Additional Cut Looms for Ambulance Industry

More Bad News

This week saw more bad news for the ambulance industry.

Leading economic indicators are pointing to a projected negative Ambulance Inflation Factor for 2016. It is projected that the AIF value in the New Year will decrease Medicare ambulance payments by -0.5%.

Additional Cut Looms for Ambulance Industry

While the number is not large and imposing, it nonetheless predicts that for the same runs we complete today, we will receive one-half of one percent less in reimbursement dollars from Medicare which for the many EMS agencies represents anywhere from 40% to 60% of the total program service revenue dollars collected.

Any cut is big all by itself, regardless of the size.


Let’s review how the Ambulance Inflation Factor is computed.

Each year the Federal Government uses a formula to compute an adjustment to the Medicare ambulance fee schedule using a few key economic indicators. Typically we learn of a projection sometime in the third-quarter of the current year and then near the end of December we learn of the actual value that will be applied to the fee schedule.

The first piece of the formula includes the current year’s Consumer Price Index for Urban Consumers (CPI-U). Once that number has been determined, then the Multifactor Productivity Index Adjustment (MFP) for private, non-farm business (a 10-year moving average) is factored which offsets the CPI-U.

The result is the AIF for the coming year.

If inflation as a whole is stagnant (which is a good thing for most of us, individually) then there is a typical threat that the AIF will be negligible or, which then equates to a possible negative adjustment, such as it appears we will experience in 2016.

Up until 2011, when the MFP was introduced into the formula, there was no chance of the AIF being a negative value. The year 2011 was the first time this adjustment was added.

Since 2011…

Since 2011, the ambulance industry has gained little overall from Medicare which is concerning considering how the costs to run a viable EMS agency have increased over the period.

The ambulance industry has taken some real blows to the chin from Medicare.

  • In 2011, fractional mileage was instituted. The result was the loss of approximately $40 million per year to ambulance providers/suppliers from Medicare.
  • Also in 2011, the Productivity Adjustment (MFP) was put in place lowering annual Medicare adjustments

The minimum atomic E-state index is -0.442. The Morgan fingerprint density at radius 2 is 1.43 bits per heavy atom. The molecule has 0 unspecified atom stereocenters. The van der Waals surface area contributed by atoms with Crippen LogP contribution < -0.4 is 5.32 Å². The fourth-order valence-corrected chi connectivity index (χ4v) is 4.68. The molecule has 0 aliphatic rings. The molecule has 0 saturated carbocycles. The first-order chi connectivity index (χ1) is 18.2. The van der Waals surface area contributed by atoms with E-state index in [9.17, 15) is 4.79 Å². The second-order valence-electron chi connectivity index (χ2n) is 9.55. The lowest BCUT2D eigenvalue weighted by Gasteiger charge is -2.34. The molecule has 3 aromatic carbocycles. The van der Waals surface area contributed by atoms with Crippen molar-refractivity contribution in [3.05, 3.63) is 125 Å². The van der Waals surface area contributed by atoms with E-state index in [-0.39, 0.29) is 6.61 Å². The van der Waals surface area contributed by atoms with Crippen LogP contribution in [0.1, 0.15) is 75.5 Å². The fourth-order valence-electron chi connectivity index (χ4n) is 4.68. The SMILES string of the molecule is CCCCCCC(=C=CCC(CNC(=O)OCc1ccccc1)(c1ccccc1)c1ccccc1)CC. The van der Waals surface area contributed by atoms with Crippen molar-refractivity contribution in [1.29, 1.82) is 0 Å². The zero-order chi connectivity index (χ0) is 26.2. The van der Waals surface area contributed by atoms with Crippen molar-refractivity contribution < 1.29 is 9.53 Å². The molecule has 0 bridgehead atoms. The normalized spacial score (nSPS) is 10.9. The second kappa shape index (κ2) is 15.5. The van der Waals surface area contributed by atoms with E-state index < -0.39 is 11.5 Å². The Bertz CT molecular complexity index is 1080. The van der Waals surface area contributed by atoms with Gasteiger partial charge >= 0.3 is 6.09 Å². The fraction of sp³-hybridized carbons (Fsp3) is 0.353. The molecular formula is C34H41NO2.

• In 2013, the Federal Government imposed the 2% across-the-board Sequestration Costs
  • Later in 2013, Medicare reduced the reimbursement level for Basic Life Support Non-Emergency Transports provided to End Stage Renal Disease patients by a full 10%

Add to these cuts, relatively stale inflations which produced a weak CPI-U and reimbursements from Medicare and over the last 4 years we find the following flat results…

  • AIF for 2013    = +0.8%
  • Sequestration  = -2.0% (4/1/2013)
  • AIF for 2014    = +1.0%
  • AIF for 2015    = +1.5%
  • AIF for 2016    = -0.5%

The net effect, not even counting the loss of dollars from the fractional mileage change shows that over a 4-year period we will have only realized a net gain for the period of just +0.8%!

Compare this to the history of Medicare adjustments where some years we saw nearly double and triple these amounts in positive adjustments and you soon realize that we have taken quite a hit over time, relatively speaking.

What can we do?

We understand this is all very frustrating. Costs to operate a viable EMS agency are rising faster than reimbursement. Add all of the above to increased deductibles and the affect that the Affordable Care Act (ACA) has had on all of us and it’s safe to say most EMS budgets are stretched to the limit.

We, as an industry, must work smarter. We know how to do it, but making changes are also very painful. The old paradigms are fading and new ones must take their place.

EMS Providers must realize that change is inevitable. New ways of looking at utilization of resources, more focus than ever on efficiencies and moves to squeeze every dollar possible out of what we are doing will be the norm, moving forward.

Be part of the solution! Be mindful of areas that you can help contributed to the success of your EMS agency. Be receptive to changes. Understand when your supervisory and management staff asks you to do something different or make a concession for the greater good.

From a billing angle, make sure you are preparing Patient Care Reports that are detailed and accurate. When asked to do so, obtain insurance information and patient signatures always- make it a mission.

We’ll survive. We always do because we’re EMS Strong!

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